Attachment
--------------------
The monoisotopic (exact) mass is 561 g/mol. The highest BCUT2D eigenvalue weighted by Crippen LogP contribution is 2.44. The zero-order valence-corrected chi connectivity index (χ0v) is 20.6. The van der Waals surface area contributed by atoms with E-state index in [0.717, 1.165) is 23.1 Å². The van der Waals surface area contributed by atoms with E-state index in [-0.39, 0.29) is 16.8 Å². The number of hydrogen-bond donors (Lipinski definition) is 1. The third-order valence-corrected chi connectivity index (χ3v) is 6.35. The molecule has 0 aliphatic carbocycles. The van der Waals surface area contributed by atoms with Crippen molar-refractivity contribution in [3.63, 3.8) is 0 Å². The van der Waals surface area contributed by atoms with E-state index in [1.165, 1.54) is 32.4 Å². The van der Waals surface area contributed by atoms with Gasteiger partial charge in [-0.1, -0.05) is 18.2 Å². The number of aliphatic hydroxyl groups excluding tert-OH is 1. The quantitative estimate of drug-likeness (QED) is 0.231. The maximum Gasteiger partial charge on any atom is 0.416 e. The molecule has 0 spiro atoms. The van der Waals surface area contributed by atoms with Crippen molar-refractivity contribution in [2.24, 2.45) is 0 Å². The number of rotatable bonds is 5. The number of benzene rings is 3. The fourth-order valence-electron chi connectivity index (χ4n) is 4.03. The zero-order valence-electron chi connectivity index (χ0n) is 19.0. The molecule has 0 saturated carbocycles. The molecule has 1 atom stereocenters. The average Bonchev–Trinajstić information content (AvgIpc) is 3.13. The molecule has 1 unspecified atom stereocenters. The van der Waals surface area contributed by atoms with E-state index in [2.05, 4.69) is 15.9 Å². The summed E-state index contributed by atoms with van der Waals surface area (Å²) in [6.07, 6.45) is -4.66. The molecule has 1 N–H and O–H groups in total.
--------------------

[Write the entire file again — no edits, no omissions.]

The monoisotopic (exact) mass is 561 g/mol. The highest BCUT2D eigenvalue weighted by Crippen LogP contribution is 2.44. The zero-order valence-corrected chi connectivity index (χ0v) is 20.6. The van der Waals surface area contributed by atoms with E-state index in [0.717, 1.165) is 23.1 Å². The van der Waals surface area contributed by atoms with E-state index in [-0.39, 0.29) is 16.8 Å². The number of hydrogen-bond donors (Lipinski definition) is 1. The third-order valence-corrected chi connectivity index (χ3v) is 6.35. The molecule has 0 aliphatic carbocycles. The van der Waals surface area contributed by atoms with Crippen molar-refractivity contribution in [3.63, 3.8) is 0 Å². The van der Waals surface area contributed by atoms with E-state index in [1.165, 1.54) is 32.4 Å². The van der Waals surface area contributed by atoms with Gasteiger partial charge in [-0.1, -0.05) is 18.2 Å². The number of aliphatic hydroxyl groups excluding tert-OH is 1. The quantitative estimate of drug-likeness (QED) is 0.231. The maximum Gasteiger partial charge on any atom is 0.416 e. The molecule has 0 spiro atoms. The van der Waals surface area contributed by atoms with Crippen molar-refractivity contribution in [2.24, 2.45) is 0 Å². The number of rotatable bonds is 5. The number of benzene rings is 3. The fourth-order valence-electron chi connectivity index (χ4n) is 4.03. The zero-order valence-electron chi connectivity index (χ0n) is 19.0. The molecule has 0 saturated carbocycles. The molecule has 1 atom stereocenters. The average Bonchev–Trinajstić information content (AvgIpc) is 3.13. The molecule has 1 unspecified atom stereocenters. The van der Waals surface area contributed by atoms with E-state index in [2.05, 4.69) is 15.9 Å². The summed E-state index contributed by atoms with van der Waals surface area (Å²) in [6.07, 6.45) is -4.66. The molecule has 1 N–H and O–H groups in total.